Tidal Force is a new brand that aims to be a disruptive force in the AV industry. Its debut is marked by the introduction of premium certified HDMI cables in three lengths, as well as a pair of planar-magnetic headphones: Tidal Force Wave 5.
Certified HDMI cables in three sizes
First up are the HDMI cables. Simple stuff, the company promises these cables deliver full 4K Ultra HD bandwidth and they carry Premium HDMI Cable certification. They are shielded against EMI (protective PVC Jacket, copper braid shield, 95% aluminized mylar foil), feature twisted-pair construction, and have gold-plated connectors with thick contact pins.
These certified HDMI cables are available now. A 1 meter cable is $15, 2 meters costs $20, and a 3 meter cable sells for $30.
Planar-Magnetic Wave 5 headphones
On most days, when I get a press release about a new audio or AV product, I write it up and post it without adding any reporting. But the Tidal Force Wave 5 ($300) planar-magnetic headphones are an exception. When I opened the email, I instantly got a sense of déjà vu from the product photo of the Wave 5 headphones, they somehow looked familiar. Moments later, the advertising copy triggered my hyperbole detector, and I decided to test a hunch. But before we get into that, here’s the product info on these new cans.
Tidal Force Wave 5 is the latest example of a relatively affordable planar-magnetic full-size headphone. The company says of this transducer type: “Typically found in headphones that cost three times the price, the Wave 5’s planar-magnetic drivers are like a crossbreed between dynamic diaphragms and electrostatic drivers.”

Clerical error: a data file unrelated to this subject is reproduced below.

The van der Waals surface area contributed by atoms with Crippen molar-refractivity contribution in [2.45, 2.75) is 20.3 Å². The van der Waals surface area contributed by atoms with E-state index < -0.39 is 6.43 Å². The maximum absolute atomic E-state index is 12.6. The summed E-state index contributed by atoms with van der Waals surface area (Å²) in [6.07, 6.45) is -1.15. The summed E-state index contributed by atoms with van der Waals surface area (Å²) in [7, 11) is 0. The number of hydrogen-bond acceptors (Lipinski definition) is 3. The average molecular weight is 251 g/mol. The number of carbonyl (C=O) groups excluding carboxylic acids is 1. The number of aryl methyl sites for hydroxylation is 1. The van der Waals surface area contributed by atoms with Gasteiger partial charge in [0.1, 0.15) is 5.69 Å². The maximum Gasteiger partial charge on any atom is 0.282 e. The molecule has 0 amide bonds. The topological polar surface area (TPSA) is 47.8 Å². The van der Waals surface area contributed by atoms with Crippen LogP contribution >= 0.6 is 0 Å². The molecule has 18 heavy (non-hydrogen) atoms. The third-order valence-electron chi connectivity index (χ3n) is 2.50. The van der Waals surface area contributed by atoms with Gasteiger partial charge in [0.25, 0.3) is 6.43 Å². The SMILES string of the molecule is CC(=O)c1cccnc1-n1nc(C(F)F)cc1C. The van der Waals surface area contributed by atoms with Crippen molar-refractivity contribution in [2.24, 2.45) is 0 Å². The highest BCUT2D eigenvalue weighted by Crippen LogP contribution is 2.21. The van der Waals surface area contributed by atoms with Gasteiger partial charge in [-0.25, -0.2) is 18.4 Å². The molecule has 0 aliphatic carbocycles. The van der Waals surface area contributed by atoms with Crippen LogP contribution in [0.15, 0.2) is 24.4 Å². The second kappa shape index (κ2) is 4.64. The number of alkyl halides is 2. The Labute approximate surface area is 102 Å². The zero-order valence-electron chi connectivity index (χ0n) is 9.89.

These open-back headphones use a Neodymium magnet and a 56mm planar-magnetic driver to deliver a specified frequency response of 16 Hz to 50 kHz. “Maximum SPL” is listed as 100 dB/1mW at 1 kHz—I’d bet good money a mistake, it sure does look like a sensitivity spec—more on this later.
According to the release, total harmonic distortion is less than 1% at 1mW, 1kHz and impedance is 42Ω +/-10% at 1kHz. Finally, these headphones weigh 480 grams.
A bit of déjà vu
While I’d have to listen to a pair to pass judgment on the Wave 5s fidelity, I feel it’s only fair to report an observation. These headphones are dead ringers for Monoprice Monolith M560 planar-magnetic headphones ($200). The primary difference being the Monoprice model offers the option of open-back or closed-back operation, and a wood-grain finish instead of industrial black. One look at a photo comparing the two makes the physical similarity self-evident:
Tidal Force Wave 5 on the left, Monoprice M560 on the right.
Now, the Monoprice cost $100 less and the frequency response spec is slightly different—16 Hz to 40 kHz. But, the specs from Monoprice include the same exact (and peculiar) “Maximum SPL” spec, not to mention the exact same driver size (56mm) and impedance (42Ω +/-10% at 1kHz) and distortion specs. I reached out for a comment and hope to hear back about differentiating factors between these planar-magnetic headphones—a redesigned diaphragm perhaps?
My other comment here would be that you can buy full-sized planar-magnetic headphones from HiFiMan for $300 (HE400S) and $400 from Oppo’s PM3. Even Audeze has an affordable planar-magnetic option with its iSine 10. I’m not saying Tidal Force’s take on this headphone type is not a winner, I’m just noting there are other options in its price range, including one that appears to be close to identical at a lower price.